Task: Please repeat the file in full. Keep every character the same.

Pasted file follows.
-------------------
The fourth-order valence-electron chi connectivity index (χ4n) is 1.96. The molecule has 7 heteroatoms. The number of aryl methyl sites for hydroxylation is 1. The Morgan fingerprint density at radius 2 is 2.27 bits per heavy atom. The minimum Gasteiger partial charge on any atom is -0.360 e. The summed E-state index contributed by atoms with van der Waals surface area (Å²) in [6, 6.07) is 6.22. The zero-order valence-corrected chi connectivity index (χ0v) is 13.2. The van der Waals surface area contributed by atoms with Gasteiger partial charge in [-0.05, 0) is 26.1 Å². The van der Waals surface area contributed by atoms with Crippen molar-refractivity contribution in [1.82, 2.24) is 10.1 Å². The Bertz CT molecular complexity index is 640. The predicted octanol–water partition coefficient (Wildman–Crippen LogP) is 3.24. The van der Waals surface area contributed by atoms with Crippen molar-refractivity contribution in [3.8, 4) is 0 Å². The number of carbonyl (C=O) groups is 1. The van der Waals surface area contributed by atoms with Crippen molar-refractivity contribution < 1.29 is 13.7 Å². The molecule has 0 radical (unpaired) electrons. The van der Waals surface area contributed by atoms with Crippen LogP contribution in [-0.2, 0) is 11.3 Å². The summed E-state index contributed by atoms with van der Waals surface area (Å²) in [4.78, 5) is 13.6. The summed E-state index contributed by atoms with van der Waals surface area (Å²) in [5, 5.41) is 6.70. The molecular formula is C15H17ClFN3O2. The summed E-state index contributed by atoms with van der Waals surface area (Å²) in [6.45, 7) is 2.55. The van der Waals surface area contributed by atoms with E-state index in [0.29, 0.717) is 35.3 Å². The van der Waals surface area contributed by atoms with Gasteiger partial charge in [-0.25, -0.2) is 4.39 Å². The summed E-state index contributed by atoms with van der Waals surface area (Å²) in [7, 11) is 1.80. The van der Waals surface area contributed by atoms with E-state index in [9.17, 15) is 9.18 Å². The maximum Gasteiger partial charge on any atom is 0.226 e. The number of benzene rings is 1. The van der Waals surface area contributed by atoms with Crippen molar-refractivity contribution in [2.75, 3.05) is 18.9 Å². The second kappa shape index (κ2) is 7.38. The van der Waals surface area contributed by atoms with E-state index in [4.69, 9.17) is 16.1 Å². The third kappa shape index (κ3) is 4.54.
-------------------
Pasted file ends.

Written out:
The fourth-order valence-electron chi connectivity index (χ4n) is 1.96. The molecule has 7 heteroatoms. The number of aryl methyl sites for hydroxylation is 1. The Morgan fingerprint density at radius 2 is 2.27 bits per heavy atom. The minimum Gasteiger partial charge on any atom is -0.360 e. The summed E-state index contributed by atoms with van der Waals surface area (Å²) in [6, 6.07) is 6.22. The zero-order valence-corrected chi connectivity index (χ0v) is 13.2. The van der Waals surface area contributed by atoms with Gasteiger partial charge in [-0.05, 0) is 26.1 Å². The van der Waals surface area contributed by atoms with Crippen molar-refractivity contribution in [1.82, 2.24) is 10.1 Å². The Bertz CT molecular complexity index is 640. The predicted octanol–water partition coefficient (Wildman–Crippen LogP) is 3.24. The van der Waals surface area contributed by atoms with Crippen molar-refractivity contribution in [3.8, 4) is 0 Å². The number of carbonyl (C=O) groups is 1. The van der Waals surface area contributed by atoms with Crippen molar-refractivity contribution < 1.29 is 13.7 Å². The molecule has 0 radical (unpaired) electrons. The van der Waals surface area contributed by atoms with Crippen LogP contribution in [-0.2, 0) is 11.3 Å². The summed E-state index contributed by atoms with van der Waals surface area (Å²) in [4.78, 5) is 13.6. The summed E-state index contributed by atoms with van der Waals surface area (Å²) in [5, 5.41) is 6.70. The molecular formula is C15H17ClFN3O2. The summed E-state index contributed by atoms with van der Waals surface area (Å²) in [6.45, 7) is 2.55. The van der Waals surface area contributed by atoms with E-state index in [0.29, 0.717) is 35.3 Å². The van der Waals surface area contributed by atoms with Gasteiger partial charge in [-0.25, -0.2) is 4.39 Å². The summed E-state index contributed by atoms with van der Waals surface area (Å²) in [7, 11) is 1.80. The van der Waals surface area contributed by atoms with E-state index in [9.17, 15) is 9.18 Å². The maximum Gasteiger partial charge on any atom is 0.226 e. The number of benzene rings is 1. The van der Waals surface area contributed by atoms with Crippen molar-refractivity contribution in [2.75, 3.05) is 18.9 Å². The second kappa shape index (κ2) is 7.38. The van der Waals surface area contributed by atoms with E-state index in [4.69, 9.17) is 16.1 Å². The third kappa shape index (κ3) is 4.54.